product

licensed

under

Section

351

of

PHSA

-

post
-
BPCIA

license)


**

Because

of

BPCIA

enactment,

if

‘reference’

product

first

licensed

under

FFDCA

has

used

up

all

or

some

of

its

7

years

of

exclusivity,

it

can

receive

up

to

5
+

years

extra

exclusivity

but

no

more

than

12

years

in

total

exclusivity


9/30/11

ITSSD

10

III. Overview of the BPCIA’s Provisions


‘Pediatric Studies’ Exclusivity


‘Reference

Product’

4

year/
12

year

exclusivity

coverage

will

be

extended

6

months

to

4
.
5

years

/
12
.
5

years

if
:


USFDA

determines

that

information

relating

to

use

of

‘reference

product’

will

produce

health

benefits

in

pediatric

population
;


USFDA

makes

a

written

request

for

pediatric

studies
;



Reference

product

sponsor

agrees

to

such

request
;



Such

studies

are

timely

completed

using

appropriate

formulations

for

each

age

group

for

which

the

study

is

requested
;

and


Reports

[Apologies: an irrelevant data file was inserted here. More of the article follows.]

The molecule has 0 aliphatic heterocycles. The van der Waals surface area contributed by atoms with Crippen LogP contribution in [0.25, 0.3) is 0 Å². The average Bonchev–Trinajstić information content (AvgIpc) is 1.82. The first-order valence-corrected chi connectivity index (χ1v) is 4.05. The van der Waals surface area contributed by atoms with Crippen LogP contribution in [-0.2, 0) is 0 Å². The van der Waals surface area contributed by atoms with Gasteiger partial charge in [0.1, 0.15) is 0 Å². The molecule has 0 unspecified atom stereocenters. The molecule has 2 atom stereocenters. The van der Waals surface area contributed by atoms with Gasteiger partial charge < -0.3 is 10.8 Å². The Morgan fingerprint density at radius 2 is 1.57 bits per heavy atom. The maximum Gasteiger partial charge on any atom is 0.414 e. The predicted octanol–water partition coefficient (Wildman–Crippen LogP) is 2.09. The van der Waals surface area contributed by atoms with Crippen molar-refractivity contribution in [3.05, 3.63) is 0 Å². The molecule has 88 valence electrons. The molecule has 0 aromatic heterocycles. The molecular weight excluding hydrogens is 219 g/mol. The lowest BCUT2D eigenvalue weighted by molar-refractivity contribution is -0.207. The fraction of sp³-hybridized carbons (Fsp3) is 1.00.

of

such

studies

are

submitted

and

accepted

by

USFDA



ii. ‘Interchangeability’ Exclusivity


1 year


Protects 1
st

successful biosimilar applicant



NO

FDA ‘interchangeability’ determination/approval for 2
nd

‘biosimilar’ applicant
until
earlier

of:


1 year

after 1st commercial marketing of the 1st interchangeable biosimilar
or


18

months

after

a

final

court

decision

on

all

patents

in

[a

patent

infringement]

instituted

under

BPCIA

procedure

against

the

1
st

interchangeable

biosimilar

applicant

or

dismissal

of

such

action

(with

or

without

prejudice)

or


42

months

after

approval/licensure

of

1
st

first

interchangeable

biosimilar

product

where

such

product’s

applicant

has

been

sued

under

under

BPCIA

procedure

and

such

litigation

is

still

ongoing

within

such

42
-
month

period

or


18

months

after

approval/licensure

of

1
st

interchangeable

biosimilar,

if

such

applicant

was

not

sued



9/30/11

ITSSD

11

III. Overview of the BPCIA’s Provisions

D.
Patent Protection


BPCIA

defines

an

‘act

of

patent

infringement’

as

also

including
:


the

submission

of

a

biosimilar

application

with

respect

to

a

patent

included

in

the

reference

product

sponsor’s

initial

and

supplementary

patent

lists

compiled

pursuant

to

the

BPCIA’s

patent

dispute

procedure

AND


the

submission

of

a

biosimilar

application

with

respect

to

a

patent

that

the

reference

product